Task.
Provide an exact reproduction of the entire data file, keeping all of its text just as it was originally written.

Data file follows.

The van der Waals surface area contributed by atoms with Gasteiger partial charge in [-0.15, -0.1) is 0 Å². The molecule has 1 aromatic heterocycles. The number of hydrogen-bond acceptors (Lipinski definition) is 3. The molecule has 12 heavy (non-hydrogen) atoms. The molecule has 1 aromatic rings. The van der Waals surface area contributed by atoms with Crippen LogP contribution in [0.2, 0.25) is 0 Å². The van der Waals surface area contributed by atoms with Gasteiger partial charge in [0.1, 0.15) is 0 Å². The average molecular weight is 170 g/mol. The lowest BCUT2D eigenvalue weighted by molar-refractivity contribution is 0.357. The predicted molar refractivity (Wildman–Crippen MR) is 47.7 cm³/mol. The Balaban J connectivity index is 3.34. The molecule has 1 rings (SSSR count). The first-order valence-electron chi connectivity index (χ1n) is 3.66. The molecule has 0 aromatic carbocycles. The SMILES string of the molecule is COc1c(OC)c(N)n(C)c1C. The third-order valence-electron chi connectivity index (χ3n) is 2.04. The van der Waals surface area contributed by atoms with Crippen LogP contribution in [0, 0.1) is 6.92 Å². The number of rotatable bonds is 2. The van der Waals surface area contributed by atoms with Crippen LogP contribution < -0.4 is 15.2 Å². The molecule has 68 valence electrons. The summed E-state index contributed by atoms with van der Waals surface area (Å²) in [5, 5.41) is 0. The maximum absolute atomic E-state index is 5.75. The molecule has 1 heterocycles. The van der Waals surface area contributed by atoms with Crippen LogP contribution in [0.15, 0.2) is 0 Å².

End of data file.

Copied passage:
The van der Waals surface area contributed by atoms with Gasteiger partial charge in [-0.15, -0.1) is 0 Å². The molecule has 1 aromatic heterocycles. The number of hydrogen-bond acceptors (Lipinski definition) is 3. The molecule has 12 heavy (non-hydrogen) atoms. The molecule has 1 aromatic rings. The van der Waals surface area contributed by atoms with Crippen LogP contribution in [0.2, 0.25) is 0 Å². The van der Waals surface area contributed by atoms with Gasteiger partial charge in [0.1, 0.15) is 0 Å². The average molecular weight is 170 g/mol. The lowest BCUT2D eigenvalue weighted by molar-refractivity contribution is 0.357. The predicted molar refractivity (Wildman–Crippen MR) is 47.7 cm³/mol. The Balaban J connectivity index is 3.34. The molecule has 1 rings (SSSR count). The first-order valence-electron chi connectivity index (χ1n) is 3.66. The molecule has 0 aromatic carbocycles. The SMILES string of the molecule is COc1c(OC)c(N)n(C)c1C. The third-order valence-electron chi connectivity index (χ3n) is 2.04. The van der Waals surface area contributed by atoms with Crippen LogP contribution in [0, 0.1) is 6.92 Å². The number of rotatable bonds is 2. The van der Waals surface area contributed by atoms with Crippen LogP contribution < -0.4 is 15.2 Å². The molecule has 68 valence electrons. The summed E-state index contributed by atoms with van der Waals surface area (Å²) in [5, 5.41) is 0. The maximum absolute atomic E-state index is 5.75. The molecule has 1 heterocycles. The van der Waals surface area contributed by atoms with Crippen LogP contribution in [0.15, 0.2) is 0 Å².